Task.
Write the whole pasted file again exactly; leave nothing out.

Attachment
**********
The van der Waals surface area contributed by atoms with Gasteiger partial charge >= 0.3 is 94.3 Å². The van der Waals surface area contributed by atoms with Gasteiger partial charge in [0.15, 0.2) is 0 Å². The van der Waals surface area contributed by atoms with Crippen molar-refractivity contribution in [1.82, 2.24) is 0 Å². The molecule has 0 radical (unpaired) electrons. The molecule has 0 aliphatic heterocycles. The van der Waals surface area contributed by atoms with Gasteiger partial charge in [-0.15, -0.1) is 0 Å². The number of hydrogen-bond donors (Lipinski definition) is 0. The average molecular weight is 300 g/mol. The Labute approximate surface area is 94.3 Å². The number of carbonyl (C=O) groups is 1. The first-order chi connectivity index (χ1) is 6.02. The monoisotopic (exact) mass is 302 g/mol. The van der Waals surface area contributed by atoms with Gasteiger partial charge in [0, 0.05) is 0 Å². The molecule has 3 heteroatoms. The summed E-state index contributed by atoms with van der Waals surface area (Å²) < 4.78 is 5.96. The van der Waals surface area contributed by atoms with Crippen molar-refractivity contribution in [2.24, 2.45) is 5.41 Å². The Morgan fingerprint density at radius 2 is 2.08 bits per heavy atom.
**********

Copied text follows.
The van der Waals surface area contributed by atoms with Gasteiger partial charge >= 0.3 is 94.3 Å². The van der Waals surface area contributed by atoms with Gasteiger partial charge in [0.15, 0.2) is 0 Å². The van der Waals surface area contributed by atoms with Crippen molar-refractivity contribution in [1.82, 2.24) is 0 Å². The molecule has 0 radical (unpaired) electrons. The molecule has 0 aliphatic heterocycles. The van der Waals surface area contributed by atoms with Gasteiger partial charge in [-0.15, -0.1) is 0 Å². The number of hydrogen-bond donors (Lipinski definition) is 0. The average molecular weight is 300 g/mol. The Labute approximate surface area is 94.3 Å². The number of carbonyl (C=O) groups is 1. The first-order chi connectivity index (χ1) is 6.02. The monoisotopic (exact) mass is 302 g/mol. The van der Waals surface area contributed by atoms with Gasteiger partial charge in [0, 0.05) is 0 Å². The molecule has 3 heteroatoms. The summed E-state index contributed by atoms with van der Waals surface area (Å²) < 4.78 is 5.96. The van der Waals surface area contributed by atoms with Crippen molar-refractivity contribution in [2.24, 2.45) is 5.41 Å². The Morgan fingerprint density at radius 2 is 2.08 bits per heavy atom.